ConclusionOur early results of modified Ross procedure are encouraging, however, long-term follow-up is required.
Source: Indian Journal of Thoracic and Cardiovascular Surgery - Category: Cardiovascular & Thoracic Surgery Source Type: research
Abstract OBJECTIVES: Congenital heart defects (CHD) are still frequently missed in prenatal screening programs, which can result in severe morbidity or even death. This case-control study evaluated the original images of the second-trimester standard anomaly scan (SAS) images to explore reasons for a missed prenatal diagnosis. METHODS: All cases born with severe CHD in 2015-2016 were extracted from the PRECOR registry. Severe CHD was defined as requiring surgical repair in the first year of life. All cardiac views in the SAS (4CV, 3VV, LVOT, RVOT) were scored on technical correctness [range 0-5] by 2 fetal ec...
Source: The Ultrasound Review of Obstetrics and Gynecology - Category: Radiology Authors: Tags: Ultrasound Obstet Gynecol Source Type: research
Interrupted aortic arch is commonly associated with a posterior malalignment ventricular septal defect (VSD) and left ventricular outflow tract (LVOT) hypoplasia. Standard repair is carried out in the neonatal period and includes re-establishing arc continuity and VSD closure. Reintervention on the LVOT for obstruction is a common and an ongoing source of morbidity and mortality. A variety of preoperative echocardiographic measurements have been identified to identify patients at risk for developing LVOT obstruction but an aortic valve annulus dimension (mm)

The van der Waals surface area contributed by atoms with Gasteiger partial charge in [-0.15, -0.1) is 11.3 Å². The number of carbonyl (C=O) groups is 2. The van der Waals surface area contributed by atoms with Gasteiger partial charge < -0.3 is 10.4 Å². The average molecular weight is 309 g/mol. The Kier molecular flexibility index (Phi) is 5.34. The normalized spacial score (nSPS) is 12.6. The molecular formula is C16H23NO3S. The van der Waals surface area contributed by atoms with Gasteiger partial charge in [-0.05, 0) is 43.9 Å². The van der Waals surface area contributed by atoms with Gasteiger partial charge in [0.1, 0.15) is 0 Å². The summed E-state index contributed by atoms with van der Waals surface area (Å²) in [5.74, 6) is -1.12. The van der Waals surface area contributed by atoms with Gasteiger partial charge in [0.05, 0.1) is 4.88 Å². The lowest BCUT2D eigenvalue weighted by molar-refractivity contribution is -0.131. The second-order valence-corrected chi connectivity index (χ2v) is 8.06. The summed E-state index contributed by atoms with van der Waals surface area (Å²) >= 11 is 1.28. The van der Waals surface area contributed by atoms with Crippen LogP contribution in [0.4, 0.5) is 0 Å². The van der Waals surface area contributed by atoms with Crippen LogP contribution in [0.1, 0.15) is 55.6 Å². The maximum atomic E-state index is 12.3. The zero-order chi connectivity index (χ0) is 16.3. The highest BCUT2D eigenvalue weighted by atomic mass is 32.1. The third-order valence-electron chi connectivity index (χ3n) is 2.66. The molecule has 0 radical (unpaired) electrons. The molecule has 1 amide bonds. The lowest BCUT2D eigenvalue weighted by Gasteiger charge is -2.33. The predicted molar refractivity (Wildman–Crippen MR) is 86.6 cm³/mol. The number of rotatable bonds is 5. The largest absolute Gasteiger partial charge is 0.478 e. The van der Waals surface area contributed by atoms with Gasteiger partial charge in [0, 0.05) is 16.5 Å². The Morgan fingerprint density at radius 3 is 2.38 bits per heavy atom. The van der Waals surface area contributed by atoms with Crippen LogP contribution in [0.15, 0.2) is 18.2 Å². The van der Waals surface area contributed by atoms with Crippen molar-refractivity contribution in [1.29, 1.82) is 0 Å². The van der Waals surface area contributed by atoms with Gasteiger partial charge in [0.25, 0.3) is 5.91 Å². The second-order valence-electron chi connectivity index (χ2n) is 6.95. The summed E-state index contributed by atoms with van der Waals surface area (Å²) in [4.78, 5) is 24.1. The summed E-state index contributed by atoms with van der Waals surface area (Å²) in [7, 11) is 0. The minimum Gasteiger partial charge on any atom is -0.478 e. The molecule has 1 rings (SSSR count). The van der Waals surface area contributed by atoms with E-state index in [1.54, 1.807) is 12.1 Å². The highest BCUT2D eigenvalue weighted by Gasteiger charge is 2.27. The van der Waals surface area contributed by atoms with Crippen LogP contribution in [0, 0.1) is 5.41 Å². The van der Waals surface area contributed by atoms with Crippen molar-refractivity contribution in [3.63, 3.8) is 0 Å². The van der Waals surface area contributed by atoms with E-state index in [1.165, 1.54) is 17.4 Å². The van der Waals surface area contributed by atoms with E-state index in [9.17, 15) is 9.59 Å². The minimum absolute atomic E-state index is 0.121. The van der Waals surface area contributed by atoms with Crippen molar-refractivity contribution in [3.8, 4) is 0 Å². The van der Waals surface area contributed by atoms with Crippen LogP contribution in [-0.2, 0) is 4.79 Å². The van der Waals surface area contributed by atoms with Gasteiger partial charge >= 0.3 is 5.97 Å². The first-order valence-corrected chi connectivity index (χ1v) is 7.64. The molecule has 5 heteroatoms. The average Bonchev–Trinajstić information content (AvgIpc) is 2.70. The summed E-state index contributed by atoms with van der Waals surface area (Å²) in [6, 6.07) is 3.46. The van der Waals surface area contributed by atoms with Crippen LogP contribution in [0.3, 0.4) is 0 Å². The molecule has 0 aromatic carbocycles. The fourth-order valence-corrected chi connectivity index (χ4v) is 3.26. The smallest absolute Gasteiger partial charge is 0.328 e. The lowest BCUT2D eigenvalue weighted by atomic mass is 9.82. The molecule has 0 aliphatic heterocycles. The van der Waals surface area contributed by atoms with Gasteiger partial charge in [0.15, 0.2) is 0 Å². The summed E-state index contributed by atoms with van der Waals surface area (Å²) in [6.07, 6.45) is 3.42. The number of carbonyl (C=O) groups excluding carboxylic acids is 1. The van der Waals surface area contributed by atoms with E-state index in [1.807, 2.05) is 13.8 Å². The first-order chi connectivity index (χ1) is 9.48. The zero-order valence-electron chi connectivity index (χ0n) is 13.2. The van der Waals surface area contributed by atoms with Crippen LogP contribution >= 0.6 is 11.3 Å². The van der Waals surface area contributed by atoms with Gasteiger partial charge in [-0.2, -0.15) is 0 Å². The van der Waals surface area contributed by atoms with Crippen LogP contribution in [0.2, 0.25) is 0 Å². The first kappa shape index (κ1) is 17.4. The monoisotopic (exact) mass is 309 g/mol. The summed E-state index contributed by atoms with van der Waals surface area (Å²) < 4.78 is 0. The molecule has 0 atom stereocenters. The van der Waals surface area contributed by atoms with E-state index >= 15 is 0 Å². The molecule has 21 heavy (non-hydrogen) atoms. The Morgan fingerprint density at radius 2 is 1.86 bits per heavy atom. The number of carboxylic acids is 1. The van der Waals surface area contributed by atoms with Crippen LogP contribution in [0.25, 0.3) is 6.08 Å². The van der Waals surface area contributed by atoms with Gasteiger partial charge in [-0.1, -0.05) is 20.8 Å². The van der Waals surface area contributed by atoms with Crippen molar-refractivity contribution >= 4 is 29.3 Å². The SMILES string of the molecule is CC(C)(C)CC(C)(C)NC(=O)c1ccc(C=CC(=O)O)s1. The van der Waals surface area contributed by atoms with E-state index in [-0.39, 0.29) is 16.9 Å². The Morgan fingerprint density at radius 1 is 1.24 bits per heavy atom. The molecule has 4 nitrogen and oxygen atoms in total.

Source: Seminars in Thoracic and Cardiovascular Surgery: Pediatric Cardiac Surgery Annual - Category: Cardiovascular & Thoracic Surgery Authors: Source Type: research
Publication date: Available online 12 April 2019Source: The Annals of Thoracic SurgeryAuthor(s): Yuanjia Zhu, Jeffrey E. Cohen, Michael Ma, Y. Joseph WooAbstractA 28-year-old gentleman with ventricular septal defect (VSD), double-chambered right ventricle (DCRV) with associated right ventricular outflow tract obstruction, and anomalous right coronary artery (RCA) underwent resection of the DCRV, trans-aortic VSD repair, and unroofing of anomalous RCA. Two years later, he returned with delayed presentation of VSD flow funnel related aortic cusp prolapse and symptomatic severe aortic regurgitation. He underwent reoperative v...
Source: The Annals of Thoracic Surgery - Category: Cardiovascular & Thoracic Surgery Source Type: research
Abstract A 28-year-old gentleman with ventricular septal defect (VSD), double-chambered right ventricle (DCRV) with associated right ventricular outflow tract obstruction, and anomalous right coronary artery (RCA) underwent resection of the DCRV, trans-aortic VSD repair, and unroofing of anomalous RCA. Two years later, he returned with delayed presentation of VSD flow funnel related aortic cusp prolapse and symptomatic severe aortic regurgitation. He underwent reoperative valve-sparing aortic root replacement and aortic cusp repair with an excellent outcome. PMID: 30986415 [PubMed - as supplied by publisher]
Source: The Annals of Thoracic Surgery - Category: Cardiovascular & Thoracic Surgery Authors: Tags: Ann Thorac Surg Source Type: research
ConclusionSurgical simulation in cadaver models offer an opportunity for trainees to practice their surgical skills before entering operating room.
Source: Journal of Cardiac Surgery - Category: Cardiovascular & Thoracic Surgery Authors: Tags: ORIGINAL ARTICLE Source Type: research
More News: Cardiology | Gastroschisis Repair | Heart | Heart Valve Surgery | Hole in the Heart | Hospitals | Pediatrics | Ventricular Septal Defect